This review may be overdue, but it is also timely. Tomorrow, we leave the European Union and we seek to put flesh on the bones of the concept of a new global Britain, but unfortunately, perhaps, that will be without answering in advance the question of the UK’s role in the modern world. How do we pull our strengths together to ensure that whatever strategy we have can succeed? Within that context there can surely be no doubt now, in 2020, that an integrated approach to defence, diplomacy and development is central to meeting the challenges we face in the 21st century.

In the UK we have, for two decades now, seen the progressive integration of our policy approach in government to defence, diplomacy and development. In the previous decades the then Labour Government established, for example, the Stabilisation Unit and created the Conflict Pool, pulling resources from the Foreign Office, the Ministry of Defence and the Department for International Development. It backed, at an international level, the responsibility to protect doctrine and a number of other initiatives to reform the international system to ensure that, for example, peacekeeping and peacebuilding at the UN worked hand in hand, rather than in two completely separate silos.

After 2010 the new Government, led by Prime Minister Cameron, Foreign Secretary Hague and Development Secretary Andrew Mitchell, took that further and put a decision-making mechanism in place, through the National Security Council, that gave the opportunity to put more flesh on the bones of this approach. Through DfID, for example, the Building Stability Overseas strategy was created. This included the commitment of a percentage of our development budget to working in conflict-affected and fragile states, and, ultimately, the UK’s participation in decision-making on the sustainable development goals in 2015, including the commitment to goal 16 on peace and justice as being central to any long-term, meaningful sustainable development. It was all part of the same approach and strategy.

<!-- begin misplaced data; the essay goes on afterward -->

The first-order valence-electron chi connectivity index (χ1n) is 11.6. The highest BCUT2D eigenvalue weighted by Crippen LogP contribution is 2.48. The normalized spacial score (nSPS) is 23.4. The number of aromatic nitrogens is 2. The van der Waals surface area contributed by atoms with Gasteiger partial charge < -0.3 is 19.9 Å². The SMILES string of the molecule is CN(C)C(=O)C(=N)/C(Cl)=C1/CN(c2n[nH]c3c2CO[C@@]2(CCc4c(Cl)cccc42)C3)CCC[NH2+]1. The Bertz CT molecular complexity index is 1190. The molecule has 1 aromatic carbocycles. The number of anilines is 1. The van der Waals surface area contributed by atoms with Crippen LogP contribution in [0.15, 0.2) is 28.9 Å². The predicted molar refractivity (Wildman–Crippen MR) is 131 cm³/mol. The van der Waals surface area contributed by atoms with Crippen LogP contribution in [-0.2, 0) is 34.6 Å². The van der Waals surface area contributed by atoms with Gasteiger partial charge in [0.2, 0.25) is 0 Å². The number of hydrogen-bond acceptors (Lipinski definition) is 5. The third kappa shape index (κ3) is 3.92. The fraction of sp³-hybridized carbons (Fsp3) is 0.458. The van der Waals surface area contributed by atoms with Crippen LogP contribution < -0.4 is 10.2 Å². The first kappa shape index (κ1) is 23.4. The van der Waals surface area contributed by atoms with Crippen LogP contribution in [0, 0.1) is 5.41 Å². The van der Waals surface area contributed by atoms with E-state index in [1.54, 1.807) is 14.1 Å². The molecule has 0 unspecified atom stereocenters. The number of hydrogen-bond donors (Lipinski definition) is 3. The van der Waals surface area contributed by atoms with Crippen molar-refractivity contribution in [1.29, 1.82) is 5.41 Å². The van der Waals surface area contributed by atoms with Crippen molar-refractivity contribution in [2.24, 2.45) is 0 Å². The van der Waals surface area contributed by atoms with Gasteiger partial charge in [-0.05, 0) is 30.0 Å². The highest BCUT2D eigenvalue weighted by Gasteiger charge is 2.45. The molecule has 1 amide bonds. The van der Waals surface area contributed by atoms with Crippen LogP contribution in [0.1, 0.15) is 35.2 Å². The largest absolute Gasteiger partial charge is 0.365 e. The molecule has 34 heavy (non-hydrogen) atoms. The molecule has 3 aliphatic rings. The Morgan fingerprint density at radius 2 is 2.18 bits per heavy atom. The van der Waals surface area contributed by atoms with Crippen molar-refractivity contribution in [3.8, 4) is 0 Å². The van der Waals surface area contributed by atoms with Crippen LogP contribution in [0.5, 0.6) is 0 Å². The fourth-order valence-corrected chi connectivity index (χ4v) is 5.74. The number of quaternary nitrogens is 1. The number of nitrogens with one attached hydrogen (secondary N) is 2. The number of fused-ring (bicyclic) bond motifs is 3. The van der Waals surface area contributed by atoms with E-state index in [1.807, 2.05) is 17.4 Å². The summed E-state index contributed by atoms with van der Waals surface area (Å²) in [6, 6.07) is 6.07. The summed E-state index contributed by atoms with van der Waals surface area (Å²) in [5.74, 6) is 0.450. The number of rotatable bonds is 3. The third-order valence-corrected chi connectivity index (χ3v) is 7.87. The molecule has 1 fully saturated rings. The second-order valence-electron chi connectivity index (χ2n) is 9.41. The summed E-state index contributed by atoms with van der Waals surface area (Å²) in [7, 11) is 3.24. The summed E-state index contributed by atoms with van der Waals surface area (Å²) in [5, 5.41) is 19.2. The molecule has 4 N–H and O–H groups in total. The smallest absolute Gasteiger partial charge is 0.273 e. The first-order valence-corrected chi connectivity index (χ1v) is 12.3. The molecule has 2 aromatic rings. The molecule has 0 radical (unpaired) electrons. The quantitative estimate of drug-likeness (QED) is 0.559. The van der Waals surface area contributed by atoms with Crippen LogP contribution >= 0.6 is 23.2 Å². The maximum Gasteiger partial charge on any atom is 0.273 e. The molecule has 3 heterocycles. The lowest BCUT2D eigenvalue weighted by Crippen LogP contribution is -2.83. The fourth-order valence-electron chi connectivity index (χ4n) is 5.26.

This approach has been developed over the last two decades in the United Kingdom and we have used that commitment to try to influence the international debate, but I would say that we have not—until now, perhaps—refreshed that approach ready for the challenges of yet another decade. That is why I welcome this review so much. Look around us at the world today. None of the problems that we debate regularly in this Chamber and that we see having such an impact, not just in other places but here, too, can be solved without an integrated approach to international policy formulation. Whether it is the challenge of migration, which is so affected by conflict, climate change and extreme poverty, or the many examples of conflict—many of which take place today within borders but have implications way beyond them—or the climate emergency and its impact on not only migration and displacement but development and economic prosperity, in all these areas there are elements of the absolute need for security in the prevention of conflict and the preservation of our own security at home. There are elements that require real expertise from our diplomats here in the UK and those involved in the multilateral organisations and many critical countries around the world. Of course, our development budget contributes to trying to alleviate, prevent and deal with the causes of many of these problems alongside the diplomats and those who seek to defend us.